I wrote Acclamation for the Museslash fandom. It was easy, but at the same time not; Museslash was and is a strange, beautiful beast that was born from that thorny place called RPS and grew into its own. By the time I started Acclamation, the fanfic writers that made up the fandom were trending toward Alternate Universe fics that would become the standard. A/Us were everywhere. A/Us continued to proliferate. Basically, the challenge was taking two templates with tertiary characteristics and a few traits to insert as shout-outs, putting them in a story together, and everything else was a free-for-all.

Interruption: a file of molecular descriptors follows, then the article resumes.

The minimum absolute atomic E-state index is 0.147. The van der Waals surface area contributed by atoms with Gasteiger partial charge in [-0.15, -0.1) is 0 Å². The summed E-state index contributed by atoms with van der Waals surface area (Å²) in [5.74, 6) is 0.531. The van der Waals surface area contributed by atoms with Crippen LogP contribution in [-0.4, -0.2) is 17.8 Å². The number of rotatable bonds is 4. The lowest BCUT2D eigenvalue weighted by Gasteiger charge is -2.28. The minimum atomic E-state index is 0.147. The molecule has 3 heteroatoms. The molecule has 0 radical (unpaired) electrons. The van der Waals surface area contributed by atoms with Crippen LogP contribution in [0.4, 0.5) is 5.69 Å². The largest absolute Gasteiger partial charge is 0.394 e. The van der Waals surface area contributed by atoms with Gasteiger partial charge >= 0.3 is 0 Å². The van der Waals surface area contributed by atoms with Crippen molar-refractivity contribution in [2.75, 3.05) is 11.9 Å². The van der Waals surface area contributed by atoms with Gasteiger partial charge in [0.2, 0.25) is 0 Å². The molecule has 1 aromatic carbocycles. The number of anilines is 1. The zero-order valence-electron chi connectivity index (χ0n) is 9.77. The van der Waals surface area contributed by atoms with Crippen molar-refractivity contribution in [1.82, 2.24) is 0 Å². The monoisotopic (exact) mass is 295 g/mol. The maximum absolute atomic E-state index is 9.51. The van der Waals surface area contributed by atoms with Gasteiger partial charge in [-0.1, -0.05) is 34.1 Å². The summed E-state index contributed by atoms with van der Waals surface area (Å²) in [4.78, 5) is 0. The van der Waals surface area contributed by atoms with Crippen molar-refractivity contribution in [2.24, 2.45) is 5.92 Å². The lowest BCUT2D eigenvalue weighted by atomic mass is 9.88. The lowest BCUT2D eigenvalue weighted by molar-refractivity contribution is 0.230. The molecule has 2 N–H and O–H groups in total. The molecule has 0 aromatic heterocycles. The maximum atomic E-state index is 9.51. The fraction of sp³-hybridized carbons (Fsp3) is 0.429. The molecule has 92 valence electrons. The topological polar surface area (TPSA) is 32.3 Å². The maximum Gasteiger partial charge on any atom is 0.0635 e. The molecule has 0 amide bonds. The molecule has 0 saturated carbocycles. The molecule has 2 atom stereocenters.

Writing in a fandom like that was challenging. It became a constant battle of nerves. It was also different from any other fandom I’d ever been in. While it was welcoming and caring, open and close-knit, it was also fiercely competitive in its own unusual ways. The more I thought about it, over the years, the more I realized that this was because of the fact that 98% of the fics produced for the fandom were 1) A/U and 2) long-form. Perils come with attempting either category, but when the two meet, especially in a fandom like that, the expectation becomes more dire. It goes beyond “write my ship” (there was, overwhelmingly, only one ship), “write my kink”, or “write them in-character” (because there wasn’t true character. There was no canon that didn’t feel skeezy. It was fucking RPS, everything was conjecture and nothing was universal). The only mandate was: write the best. That weird, thorny, subjective word: best.
Best is something we conflate far too often with “most popular”.